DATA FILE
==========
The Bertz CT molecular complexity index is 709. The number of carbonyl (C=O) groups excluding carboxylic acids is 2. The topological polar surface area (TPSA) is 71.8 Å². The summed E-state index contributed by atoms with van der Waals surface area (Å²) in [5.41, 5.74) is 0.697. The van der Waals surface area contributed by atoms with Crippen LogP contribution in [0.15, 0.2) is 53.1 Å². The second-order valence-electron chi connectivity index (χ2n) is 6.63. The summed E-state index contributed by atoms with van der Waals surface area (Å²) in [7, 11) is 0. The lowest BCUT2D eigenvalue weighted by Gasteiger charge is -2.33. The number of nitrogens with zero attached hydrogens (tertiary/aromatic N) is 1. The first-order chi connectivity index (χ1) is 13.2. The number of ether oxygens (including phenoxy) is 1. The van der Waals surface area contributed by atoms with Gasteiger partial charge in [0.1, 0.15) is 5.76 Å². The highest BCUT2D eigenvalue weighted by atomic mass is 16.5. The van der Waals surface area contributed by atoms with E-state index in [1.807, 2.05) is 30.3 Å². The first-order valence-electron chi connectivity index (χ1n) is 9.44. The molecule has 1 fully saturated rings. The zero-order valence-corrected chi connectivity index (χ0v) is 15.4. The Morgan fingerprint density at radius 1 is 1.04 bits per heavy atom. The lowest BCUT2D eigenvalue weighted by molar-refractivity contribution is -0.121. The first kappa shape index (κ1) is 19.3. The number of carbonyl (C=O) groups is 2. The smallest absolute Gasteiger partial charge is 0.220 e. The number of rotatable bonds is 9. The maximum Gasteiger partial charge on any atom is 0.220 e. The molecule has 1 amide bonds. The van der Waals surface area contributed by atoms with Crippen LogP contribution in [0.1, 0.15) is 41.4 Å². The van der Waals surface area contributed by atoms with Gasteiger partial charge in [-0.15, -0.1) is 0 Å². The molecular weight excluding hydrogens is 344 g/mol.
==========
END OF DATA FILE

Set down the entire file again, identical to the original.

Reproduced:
The Bertz CT molecular complexity index is 709. The number of carbonyl (C=O) groups excluding carboxylic acids is 2. The topological polar surface area (TPSA) is 71.8 Å². The summed E-state index contributed by atoms with van der Waals surface area (Å²) in [5.41, 5.74) is 0.697. The van der Waals surface area contributed by atoms with Crippen LogP contribution in [0.15, 0.2) is 53.1 Å². The second-order valence-electron chi connectivity index (χ2n) is 6.63. The summed E-state index contributed by atoms with van der Waals surface area (Å²) in [7, 11) is 0. The lowest BCUT2D eigenvalue weighted by Gasteiger charge is -2.33. The number of nitrogens with zero attached hydrogens (tertiary/aromatic N) is 1. The first-order chi connectivity index (χ1) is 13.2. The number of ether oxygens (including phenoxy) is 1. The van der Waals surface area contributed by atoms with Gasteiger partial charge in [0.1, 0.15) is 5.76 Å². The highest BCUT2D eigenvalue weighted by atomic mass is 16.5. The van der Waals surface area contributed by atoms with E-state index in [1.807, 2.05) is 30.3 Å². The first-order valence-electron chi connectivity index (χ1n) is 9.44. The molecule has 1 fully saturated rings. The zero-order valence-corrected chi connectivity index (χ0v) is 15.4. The Morgan fingerprint density at radius 1 is 1.04 bits per heavy atom. The lowest BCUT2D eigenvalue weighted by molar-refractivity contribution is -0.121. The first kappa shape index (κ1) is 19.3. The number of carbonyl (C=O) groups is 2. The smallest absolute Gasteiger partial charge is 0.220 e. The number of rotatable bonds is 9. The maximum Gasteiger partial charge on any atom is 0.220 e. The molecule has 1 amide bonds. The van der Waals surface area contributed by atoms with Crippen LogP contribution in [0.1, 0.15) is 41.4 Å². The van der Waals surface area contributed by atoms with Gasteiger partial charge in [-0.15, -0.1) is 0 Å². The molecular weight excluding hydrogens is 344 g/mol.